This week brings some good reporting by US News Senior Correspondent Nancy Shute. It covers the usual material (at least for readers of this site) and also brings to the front issues that need to be grappled with at the local level if a threatened pandemic were to materialize. Things like where will be find the hospital beds? what kinds of things will be closed (what businesse? what schools by whom)? who will deliver food to the supermarket, pump gas, bury the dead (where and in what)?
The doctors are alarmed not because of the number of people that "bird flu" has killed but because the H5N1 virus displays an ominous adaptability and persistence. About 70 percent of those infected so far have died. Since 1997, when the new virus first showed up in chickens and killed six people in Hong Kong, it has spread to birds in eight countries in the region despite repeated efforts to halt it by slaughtering millions of chickens. "The virus has gotten even more widespread," says Klaus Stohr, head of influenza for WHO.
Shute acknowledges that this is not 1918, a time when the cause of the disease that eventually killed an estimated 40 million people worldwide was not even known (it was only identified as a virus in the 1930s). But she correctly points out that despite our ability to make vaccines and antiviral agents, if a pandemic were to strike in the immediate future we would be unprepared. This is not news to readers of this site, but it is good to see an explicit and in-context statement in the MSM:
All this casts harsh light on long-standing weaknesses in the nation's medical defense system, which include an unreliable vaccine supply and insufficient hospital surge capacity. Many hospital emergency rooms are already hard pressed to treat the influx of patients from a normal flu season, let alone a contagion that could send as many as 10 million people to the hospital. And the country's vaccine production capability is woefully inadequate, with only two manufacturers in the market and little financial incentive for other companies to enter. When contamination shut down one company's plant last year, obliterating half the nation's flu vaccine supply, the United States' entire influenza immunization program was thrown into chaos.
This is exactly correct. It puts the lie to the public health establishment's delusion that the influx of biodefense money would somehow "save" public health and rejuvenate its infrastructure. Indeed, as Shute notes, the Bush administration has made things much worse:
Yet the call to arms comes at a time when perpetually lean local health departments have exhausted a few years' worth of federal bioterrorism funding that came their way after 9/11. State budgets are hurting, and the Bush administration proposes cutting funding for the CDC, which is leading much of the nation's antipandemic efforts, by $500 million.
Nor has the endless cycle of needs assessments, draft draft plans, draft plans and no implentation or leadership produced any outcome of use:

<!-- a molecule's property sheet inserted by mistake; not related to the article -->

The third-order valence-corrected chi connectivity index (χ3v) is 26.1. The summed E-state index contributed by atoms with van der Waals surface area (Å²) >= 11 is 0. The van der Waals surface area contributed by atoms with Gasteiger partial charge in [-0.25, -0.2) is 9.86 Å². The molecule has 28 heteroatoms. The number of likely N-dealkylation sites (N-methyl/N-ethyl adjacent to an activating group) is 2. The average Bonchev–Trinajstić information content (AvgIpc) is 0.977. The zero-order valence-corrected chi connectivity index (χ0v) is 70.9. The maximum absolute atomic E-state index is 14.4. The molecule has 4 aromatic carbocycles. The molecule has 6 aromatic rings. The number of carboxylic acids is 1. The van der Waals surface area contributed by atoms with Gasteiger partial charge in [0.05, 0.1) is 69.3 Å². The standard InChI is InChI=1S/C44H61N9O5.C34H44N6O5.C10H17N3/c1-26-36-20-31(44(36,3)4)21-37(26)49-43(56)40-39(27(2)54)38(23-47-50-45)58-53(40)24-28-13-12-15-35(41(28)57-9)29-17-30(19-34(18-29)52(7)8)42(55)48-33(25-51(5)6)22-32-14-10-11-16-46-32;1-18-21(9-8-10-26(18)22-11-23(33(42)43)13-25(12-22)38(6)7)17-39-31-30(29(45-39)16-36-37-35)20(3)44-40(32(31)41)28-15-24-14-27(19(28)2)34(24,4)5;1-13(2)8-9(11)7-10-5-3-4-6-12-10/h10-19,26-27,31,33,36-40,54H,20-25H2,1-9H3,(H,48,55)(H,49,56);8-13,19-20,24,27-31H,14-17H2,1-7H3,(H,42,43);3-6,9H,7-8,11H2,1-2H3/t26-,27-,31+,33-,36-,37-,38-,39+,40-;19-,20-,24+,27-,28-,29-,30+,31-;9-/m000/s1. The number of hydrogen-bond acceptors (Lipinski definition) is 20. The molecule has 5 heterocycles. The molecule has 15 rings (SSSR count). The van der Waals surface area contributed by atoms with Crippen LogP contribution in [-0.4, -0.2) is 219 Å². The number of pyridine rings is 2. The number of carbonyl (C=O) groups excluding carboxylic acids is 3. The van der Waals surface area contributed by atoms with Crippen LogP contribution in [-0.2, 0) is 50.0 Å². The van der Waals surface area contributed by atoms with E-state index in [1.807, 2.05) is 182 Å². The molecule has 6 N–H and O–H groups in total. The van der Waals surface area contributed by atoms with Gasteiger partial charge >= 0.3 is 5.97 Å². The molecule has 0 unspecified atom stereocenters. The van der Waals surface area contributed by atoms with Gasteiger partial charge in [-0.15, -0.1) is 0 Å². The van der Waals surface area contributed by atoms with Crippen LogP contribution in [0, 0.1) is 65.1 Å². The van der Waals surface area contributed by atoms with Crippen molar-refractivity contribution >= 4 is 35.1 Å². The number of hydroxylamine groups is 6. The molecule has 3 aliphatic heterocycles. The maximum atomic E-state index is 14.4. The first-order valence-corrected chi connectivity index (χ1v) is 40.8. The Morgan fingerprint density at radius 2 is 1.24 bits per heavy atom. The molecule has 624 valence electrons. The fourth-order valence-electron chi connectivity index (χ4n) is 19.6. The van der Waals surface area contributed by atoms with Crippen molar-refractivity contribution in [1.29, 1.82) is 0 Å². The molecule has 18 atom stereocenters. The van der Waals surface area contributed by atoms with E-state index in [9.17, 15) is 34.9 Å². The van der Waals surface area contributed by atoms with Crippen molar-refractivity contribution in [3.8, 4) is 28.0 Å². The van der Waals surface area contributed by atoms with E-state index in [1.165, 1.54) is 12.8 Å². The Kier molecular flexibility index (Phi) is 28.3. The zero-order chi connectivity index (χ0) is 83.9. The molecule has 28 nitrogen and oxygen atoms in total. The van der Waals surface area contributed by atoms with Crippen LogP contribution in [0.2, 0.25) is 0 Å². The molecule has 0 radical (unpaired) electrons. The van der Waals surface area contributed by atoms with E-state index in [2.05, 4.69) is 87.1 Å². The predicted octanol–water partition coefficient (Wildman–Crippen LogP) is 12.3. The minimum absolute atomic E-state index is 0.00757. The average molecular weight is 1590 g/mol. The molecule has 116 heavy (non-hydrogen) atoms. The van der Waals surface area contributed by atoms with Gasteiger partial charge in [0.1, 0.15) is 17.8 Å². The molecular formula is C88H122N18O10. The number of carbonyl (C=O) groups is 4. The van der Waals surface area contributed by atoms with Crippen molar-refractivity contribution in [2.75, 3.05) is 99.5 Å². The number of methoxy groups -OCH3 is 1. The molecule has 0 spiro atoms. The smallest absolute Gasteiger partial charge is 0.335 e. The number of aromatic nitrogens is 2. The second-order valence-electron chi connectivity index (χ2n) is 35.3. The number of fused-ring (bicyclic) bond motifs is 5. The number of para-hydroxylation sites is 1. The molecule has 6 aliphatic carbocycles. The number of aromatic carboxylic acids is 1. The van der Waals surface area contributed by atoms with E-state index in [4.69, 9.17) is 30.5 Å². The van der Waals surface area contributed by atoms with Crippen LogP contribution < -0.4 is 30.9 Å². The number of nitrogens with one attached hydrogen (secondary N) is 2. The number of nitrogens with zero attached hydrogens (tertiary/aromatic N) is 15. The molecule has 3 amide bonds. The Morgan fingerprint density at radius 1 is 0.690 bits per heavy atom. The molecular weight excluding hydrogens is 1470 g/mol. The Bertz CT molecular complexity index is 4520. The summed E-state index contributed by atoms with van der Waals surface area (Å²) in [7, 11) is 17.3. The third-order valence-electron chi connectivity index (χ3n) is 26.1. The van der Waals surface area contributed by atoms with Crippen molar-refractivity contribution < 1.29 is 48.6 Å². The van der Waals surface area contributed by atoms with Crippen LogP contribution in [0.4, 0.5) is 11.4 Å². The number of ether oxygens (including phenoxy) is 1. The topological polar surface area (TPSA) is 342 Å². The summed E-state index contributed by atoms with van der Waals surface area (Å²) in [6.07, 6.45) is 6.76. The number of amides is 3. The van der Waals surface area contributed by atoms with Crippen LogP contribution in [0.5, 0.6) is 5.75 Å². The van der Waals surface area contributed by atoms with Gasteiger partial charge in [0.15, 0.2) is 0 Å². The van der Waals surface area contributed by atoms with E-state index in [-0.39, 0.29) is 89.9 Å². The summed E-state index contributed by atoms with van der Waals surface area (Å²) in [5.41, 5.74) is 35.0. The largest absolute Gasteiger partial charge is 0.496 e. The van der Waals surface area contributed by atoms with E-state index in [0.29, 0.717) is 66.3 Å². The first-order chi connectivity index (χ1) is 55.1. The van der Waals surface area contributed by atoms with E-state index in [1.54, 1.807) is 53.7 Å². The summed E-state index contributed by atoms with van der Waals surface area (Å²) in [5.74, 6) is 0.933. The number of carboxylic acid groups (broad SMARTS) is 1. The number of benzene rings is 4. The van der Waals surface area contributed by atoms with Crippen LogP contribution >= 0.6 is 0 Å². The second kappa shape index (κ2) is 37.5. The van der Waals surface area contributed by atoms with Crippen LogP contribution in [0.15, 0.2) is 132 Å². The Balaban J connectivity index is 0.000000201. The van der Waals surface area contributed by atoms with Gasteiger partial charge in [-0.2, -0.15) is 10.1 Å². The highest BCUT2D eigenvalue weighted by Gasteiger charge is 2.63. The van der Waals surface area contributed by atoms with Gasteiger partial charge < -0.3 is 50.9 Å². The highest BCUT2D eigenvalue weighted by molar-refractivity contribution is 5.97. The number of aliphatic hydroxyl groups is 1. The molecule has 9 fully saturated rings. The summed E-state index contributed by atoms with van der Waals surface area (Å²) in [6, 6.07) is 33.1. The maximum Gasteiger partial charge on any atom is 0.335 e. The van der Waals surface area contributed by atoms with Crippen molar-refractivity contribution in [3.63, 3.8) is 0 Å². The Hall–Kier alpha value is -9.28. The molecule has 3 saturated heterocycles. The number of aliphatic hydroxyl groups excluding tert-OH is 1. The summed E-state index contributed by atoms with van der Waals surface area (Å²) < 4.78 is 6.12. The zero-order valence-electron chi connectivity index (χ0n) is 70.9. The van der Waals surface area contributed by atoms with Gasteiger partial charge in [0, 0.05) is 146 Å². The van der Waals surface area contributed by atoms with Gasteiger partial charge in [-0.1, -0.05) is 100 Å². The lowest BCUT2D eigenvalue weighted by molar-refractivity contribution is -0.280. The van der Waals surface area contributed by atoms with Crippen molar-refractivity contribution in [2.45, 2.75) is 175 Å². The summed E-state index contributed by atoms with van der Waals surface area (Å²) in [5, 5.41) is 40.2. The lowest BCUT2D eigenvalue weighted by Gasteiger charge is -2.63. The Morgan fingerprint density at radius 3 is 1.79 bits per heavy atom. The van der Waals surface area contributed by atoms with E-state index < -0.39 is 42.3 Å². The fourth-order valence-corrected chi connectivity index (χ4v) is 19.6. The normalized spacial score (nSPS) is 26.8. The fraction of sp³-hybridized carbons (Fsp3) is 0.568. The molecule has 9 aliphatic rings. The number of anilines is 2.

The Department of Health and Human Services unveiled a draft national pandemic plan last August; many reviewers said the feds need to be far more explicit, providing state and local governments with priority lists for vaccine distribution and other guidance. HHS is convening panels to revise the plan, with the aim of finishing sometime this summer. "This is one of those rare times when states are saying we really do need some direction and guidance from the feds," says George Hardy, executive director of the Association of State and Territorial Health Officials.
There is much else of interest in Shute's US News report (newstand issue of April 4, 2005). Here is one last sinippet:
Although the 2003 SARS outbreak is estimated to have cost the global economy at least $30 billion, most businesses have yet to consider the cost of a flu pandemic, both in terms of employee absenteeism and disruptions of the global economy. The CDC estimates the economic impact of a pandemic in the United States at between $71 billion and $167 billion, but those numbers don't include disruptions to commerce and society.
Given this scenario, it is amazing that knowledgeable people still don't get the big picture. In a short companion piece antivirals are briefly discussed:
So far, 17 countries are stockpiling Tamiflu, but lagging countries could end up with too little, too late. Hong Kong has only enough to cover 5 percent of its population. The United States has 293 million people--and 2.3 million treatment courses.

Why delay? "Choosing an arbitrary number is probably not the most efficient way to spend public-health dollars," says physician Ben Schwartz, a science adviser in the National Vaccine Program. Among his concerns is Tamiflu's five-year shelf life: "If we stockpile enormous amounts and the pandemic doesn't occur within that time the drug would be worthless."
If a pandemic were to arrive this year or next, relying on antivirals would be futile as the sole manufacturer does not have the capacity to supply the US, much less the global population. But let's examine the thinking here. The Infectious Disease Society of America called for antivirals to supply half the US population, roughly 150 million people, or sixty times the current stockpile for ten days or 240 times the current stockpile for 6 weeks, the recommended time for prophylaxis in the case of an outbreak. At approximately $300/six week course that's quite a lot of money: about $45 billion dollars to keep in reserve for five years. That's an insurance policy of $9 billion/year, or about 2 months costs of the Iraq debacle per year. And the costs of not having it?
"We've never suffered an event of such magnitude that it shuts down the global economy," says infectious-disease specialist [Michael] Osterholm [of CIDRAP]. "In 1918 we were much more self-sufficient."